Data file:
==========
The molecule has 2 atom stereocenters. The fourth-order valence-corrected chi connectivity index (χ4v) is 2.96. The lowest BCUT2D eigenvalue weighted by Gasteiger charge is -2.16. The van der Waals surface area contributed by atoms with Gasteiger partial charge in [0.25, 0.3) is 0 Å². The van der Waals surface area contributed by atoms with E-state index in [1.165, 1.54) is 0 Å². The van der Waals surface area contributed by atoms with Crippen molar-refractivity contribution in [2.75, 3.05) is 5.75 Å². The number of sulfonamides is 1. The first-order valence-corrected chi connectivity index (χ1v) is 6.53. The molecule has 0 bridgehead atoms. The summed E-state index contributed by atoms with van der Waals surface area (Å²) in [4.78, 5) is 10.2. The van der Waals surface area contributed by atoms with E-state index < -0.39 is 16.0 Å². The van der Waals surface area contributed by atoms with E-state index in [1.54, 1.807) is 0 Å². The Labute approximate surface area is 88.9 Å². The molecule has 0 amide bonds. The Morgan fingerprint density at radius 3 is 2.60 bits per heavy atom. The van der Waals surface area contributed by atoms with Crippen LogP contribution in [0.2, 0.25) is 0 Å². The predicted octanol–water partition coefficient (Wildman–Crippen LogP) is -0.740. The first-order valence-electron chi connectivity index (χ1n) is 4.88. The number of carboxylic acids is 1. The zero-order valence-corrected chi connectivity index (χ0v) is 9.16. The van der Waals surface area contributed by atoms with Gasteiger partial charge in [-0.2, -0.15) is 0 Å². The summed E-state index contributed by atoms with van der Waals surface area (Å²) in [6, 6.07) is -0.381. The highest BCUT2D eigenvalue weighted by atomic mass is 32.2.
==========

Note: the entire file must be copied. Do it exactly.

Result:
The molecule has 2 atom stereocenters. The fourth-order valence-corrected chi connectivity index (χ4v) is 2.96. The lowest BCUT2D eigenvalue weighted by Gasteiger charge is -2.16. The van der Waals surface area contributed by atoms with Gasteiger partial charge in [0.25, 0.3) is 0 Å². The van der Waals surface area contributed by atoms with E-state index in [1.165, 1.54) is 0 Å². The van der Waals surface area contributed by atoms with Crippen molar-refractivity contribution in [2.75, 3.05) is 5.75 Å². The number of sulfonamides is 1. The first-order valence-corrected chi connectivity index (χ1v) is 6.53. The molecule has 0 bridgehead atoms. The summed E-state index contributed by atoms with van der Waals surface area (Å²) in [4.78, 5) is 10.2. The van der Waals surface area contributed by atoms with E-state index < -0.39 is 16.0 Å². The van der Waals surface area contributed by atoms with E-state index in [1.54, 1.807) is 0 Å². The Labute approximate surface area is 88.9 Å². The molecule has 0 amide bonds. The Morgan fingerprint density at radius 3 is 2.60 bits per heavy atom. The van der Waals surface area contributed by atoms with Crippen LogP contribution in [0.2, 0.25) is 0 Å². The predicted octanol–water partition coefficient (Wildman–Crippen LogP) is -0.740. The first-order valence-electron chi connectivity index (χ1n) is 4.88. The number of carboxylic acids is 1. The zero-order valence-corrected chi connectivity index (χ0v) is 9.16. The van der Waals surface area contributed by atoms with Gasteiger partial charge in [-0.2, -0.15) is 0 Å². The summed E-state index contributed by atoms with van der Waals surface area (Å²) in [6, 6.07) is -0.381. The highest BCUT2D eigenvalue weighted by atomic mass is 32.2.